By the Fire
The gentle drum of rain upon the roof
Is sorrowful but comforting to sorrow;
And its dim reverberations
Soothe the night.
I am sitting by the fire,
Watching the warm raying of its light,
And treasuring remembered conversations
Salvaging from yesterday your words.
I hear the splash of water from the gutterings;
The murmur of the wind,
Its ceaseless mutterings
About the trees where I have heard the birds.
Springtime music comes again
In the phantom trill of rain;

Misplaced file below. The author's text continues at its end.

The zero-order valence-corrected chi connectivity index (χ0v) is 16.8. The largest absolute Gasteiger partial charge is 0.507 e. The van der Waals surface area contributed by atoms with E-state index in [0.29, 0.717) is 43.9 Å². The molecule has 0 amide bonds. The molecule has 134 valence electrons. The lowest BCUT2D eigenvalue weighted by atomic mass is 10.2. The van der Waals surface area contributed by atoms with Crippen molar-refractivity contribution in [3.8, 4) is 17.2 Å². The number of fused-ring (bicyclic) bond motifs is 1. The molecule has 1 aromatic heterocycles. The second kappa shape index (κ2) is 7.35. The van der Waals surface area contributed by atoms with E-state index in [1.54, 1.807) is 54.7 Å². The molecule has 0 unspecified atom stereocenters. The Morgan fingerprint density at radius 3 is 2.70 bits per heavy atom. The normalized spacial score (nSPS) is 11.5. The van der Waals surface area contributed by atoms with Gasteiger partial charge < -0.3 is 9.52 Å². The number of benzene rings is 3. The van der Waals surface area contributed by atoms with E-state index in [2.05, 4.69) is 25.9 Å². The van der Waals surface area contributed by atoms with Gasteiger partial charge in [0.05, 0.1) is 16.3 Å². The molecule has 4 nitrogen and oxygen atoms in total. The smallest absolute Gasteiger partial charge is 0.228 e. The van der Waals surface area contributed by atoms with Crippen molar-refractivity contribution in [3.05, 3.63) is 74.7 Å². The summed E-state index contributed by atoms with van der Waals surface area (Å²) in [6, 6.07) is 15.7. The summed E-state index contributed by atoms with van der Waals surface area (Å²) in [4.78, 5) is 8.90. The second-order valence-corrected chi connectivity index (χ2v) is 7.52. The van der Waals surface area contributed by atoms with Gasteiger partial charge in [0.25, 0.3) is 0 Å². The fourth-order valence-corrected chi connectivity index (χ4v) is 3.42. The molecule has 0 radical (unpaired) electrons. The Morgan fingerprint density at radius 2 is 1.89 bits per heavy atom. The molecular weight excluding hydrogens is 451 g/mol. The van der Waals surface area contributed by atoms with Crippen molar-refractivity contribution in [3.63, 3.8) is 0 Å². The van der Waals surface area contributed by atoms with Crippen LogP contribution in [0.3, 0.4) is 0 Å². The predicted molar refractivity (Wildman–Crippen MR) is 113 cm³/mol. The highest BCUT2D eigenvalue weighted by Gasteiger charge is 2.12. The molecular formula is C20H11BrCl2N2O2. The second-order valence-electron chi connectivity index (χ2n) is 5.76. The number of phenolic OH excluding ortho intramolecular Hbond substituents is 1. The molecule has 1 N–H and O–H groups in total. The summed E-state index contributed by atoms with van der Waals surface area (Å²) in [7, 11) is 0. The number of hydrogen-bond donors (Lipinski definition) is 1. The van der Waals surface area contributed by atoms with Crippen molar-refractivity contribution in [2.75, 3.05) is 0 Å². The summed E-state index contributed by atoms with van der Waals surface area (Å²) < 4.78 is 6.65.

But what longing does it bring
To hear a joyous first refrain!
All beautiful and cherished things must pass,
Till only dreams are left like winds that walk on grass;
And, like the drearness of a wind that rustles in the grass,
The sadness of a memory in the heart
Stirs and stifles.
Your living voice is no more mine
And, though each phantom accent brings
Its haunting fear, —
The fear of life I felt when told
Your face would no more shine —
Yet even now I would not lose
The pang-fraught comfort thrilling through
The phantom echoes of a voice
Whose tenderness I knew.
The drumming rain’s reverberations
Soothe the night,
While I am sitting by the fire,
Watching the warm raying of its light
And treasuring remembered conversations.
Rex Ingamells. Gumtops, F. W. Preece & Sons, Adelaide, 1935, pages 48-49